The overflow when converting from float to integer is undefined behavior

Pascal Cuoq - 9th Oct 2013

Integer overflows in C

A previous post on this blog was a reminder that in C signed integer arithmetic overflow is undefined behavior. In contrast the behavior of overflows in conversions from integer type to signed integer type is implementation-defined. The C99 standard allows for an implementation-defined signal to be raised but in practice the widespread compilation platforms provide two's complement behavior. And you can trust that they will continue to do so because it's implementation-defined. Compiler makers cannot change their mind willy-nilly as if it was undefined behavior: Signed and unsigned integers

1 When a value with integer type is converted to another integer type other than _Bool if the value can be represented by the new type it is unchanged.

2 Otherwise if the new type is unsigned the value is converted by repeatedly adding or subtracting one more than the maximum value that can be represented in the new type until the value is in the range of the new type.

3 Otherwise the new type is signed and the value cannot be represented in it; either the result is implementation-defined or an implementation-defined signal is raised.

Floating-point overflows in C

The C standard does not mandate IEEE 754 floating-point arithmetic. Still in practice modern compilation platforms if they provide floating-point features at all provide either exactly IEEE 754 binary32 and binary64 formats and computations or the same formats and a close approximation of the same computations.

IEEE 754 floating-point defines +inf and -inf values so that any real number can be approximated in the target IEEE 754 format (albeit when it ends up represented as an infinity not precisely). This means that for C compilation platforms that implement IEEE 754 for floating-point the condition “the value can be represented in the new type” is always true. There is no reason to worry of undefined behavior caused by overflow in either floating-point arithmetic or in the conversion of a double to a float.

Or indeed in a constant. Consider GCC's warning here:

$ cat t.c 
#include <stdio.h> 
int main() 
  double big = 0x1.0p5000; 
  printf("%f"  big); 
$ gcc-172652/bin/gcc -std=c99 -Wall t.c && ./a.out  
t.c: In function ‘main’: 
t.c:5:3: warning: floating constant exceeds range of ‘double’ [-Woverflow] 

The number 2^5000 represented in C as 0x1.0p5000 is totally in the range of double which goes up to inf. Clang similarly warns that “magnitude of floating-point constant too large for type double”. A proper warning message would be that 2^5000 cannot be represented precisely instead of implying that it cannot be represented at all.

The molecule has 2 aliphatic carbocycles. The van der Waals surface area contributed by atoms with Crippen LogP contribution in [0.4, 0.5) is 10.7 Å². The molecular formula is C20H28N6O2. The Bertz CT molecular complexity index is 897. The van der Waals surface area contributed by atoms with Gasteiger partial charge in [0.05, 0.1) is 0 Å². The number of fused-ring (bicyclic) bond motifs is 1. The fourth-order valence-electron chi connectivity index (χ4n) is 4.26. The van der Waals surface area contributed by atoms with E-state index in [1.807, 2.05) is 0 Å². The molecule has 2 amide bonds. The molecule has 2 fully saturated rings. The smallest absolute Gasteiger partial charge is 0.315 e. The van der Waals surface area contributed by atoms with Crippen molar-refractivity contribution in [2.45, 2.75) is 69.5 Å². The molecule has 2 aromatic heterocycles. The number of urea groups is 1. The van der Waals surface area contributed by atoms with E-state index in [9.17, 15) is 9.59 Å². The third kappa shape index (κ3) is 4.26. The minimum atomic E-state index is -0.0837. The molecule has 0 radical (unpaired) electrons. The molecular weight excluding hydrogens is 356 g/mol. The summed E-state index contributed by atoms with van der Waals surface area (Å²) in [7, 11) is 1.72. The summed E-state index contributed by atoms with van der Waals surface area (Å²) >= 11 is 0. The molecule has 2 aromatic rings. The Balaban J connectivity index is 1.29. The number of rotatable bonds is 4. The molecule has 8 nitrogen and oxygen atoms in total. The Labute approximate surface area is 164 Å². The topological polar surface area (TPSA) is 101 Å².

Floating-point ↔ integer conversion overflows in C

But enough pedantry contests with compilers. The range of floating-point representations being what it is we are left with only overflows in conversions from floating-point to integer to consider.

Suspense… (for the reader who did not pay attention to the title)

Overflows in conversions from floating-point to integer are undefined behavior. Clause in the C99 standard make them so: Real floating and integer

1 When a finite value of real floating type is converted to an integer type other than _Bool the fractional part is discarded (i.e. the value is truncated toward zero). If the value of the integral part cannot be represented by the integer type the behavior is undefined.

What can happen in practice when a C program invokes this particular flavor of undefined behavior? It is as bad as dereferencing an invalid address mostly harmless like signed integer arithmetic overflow or what? Let us find out.

The following program converts the double representation of 2^31 the smallest positive integer that does not fit a 32-bit int to int.

int printf(const char *  ...); 
int main() 
  int i = 0x1.0p31; 
  printf("%d"  i); 

Frama-C's value analysis warns about undefined behavior in this program:

$ frama-c -val t.c 
warning: overflow in conversion of 0x1.0p31 (2147483648.)  
   from floating-point to integer. 
   assert -2147483649 < 0x1.0p31 < 2147483648; 

Fine-tuning the assertion -2147483649 < 0x1.0p31 < 2147483648 was a riot by the way. Do you see why?

My aging (but still valiant) PowerPC-based Mac appears to think that saturation is the way to go: the variable i is set to INT_MAX:

$ gcc -std=c99 t.c && ./a.out  

Dillon Pariente was first to draw our attention to overflow in floating-point-to-integer conversions which caused CPU exceptions on the target CPU for the code he was analyzing. I understood that target CPU to also be a PowerPC so I suspect the behavior must be configurable on that architecture.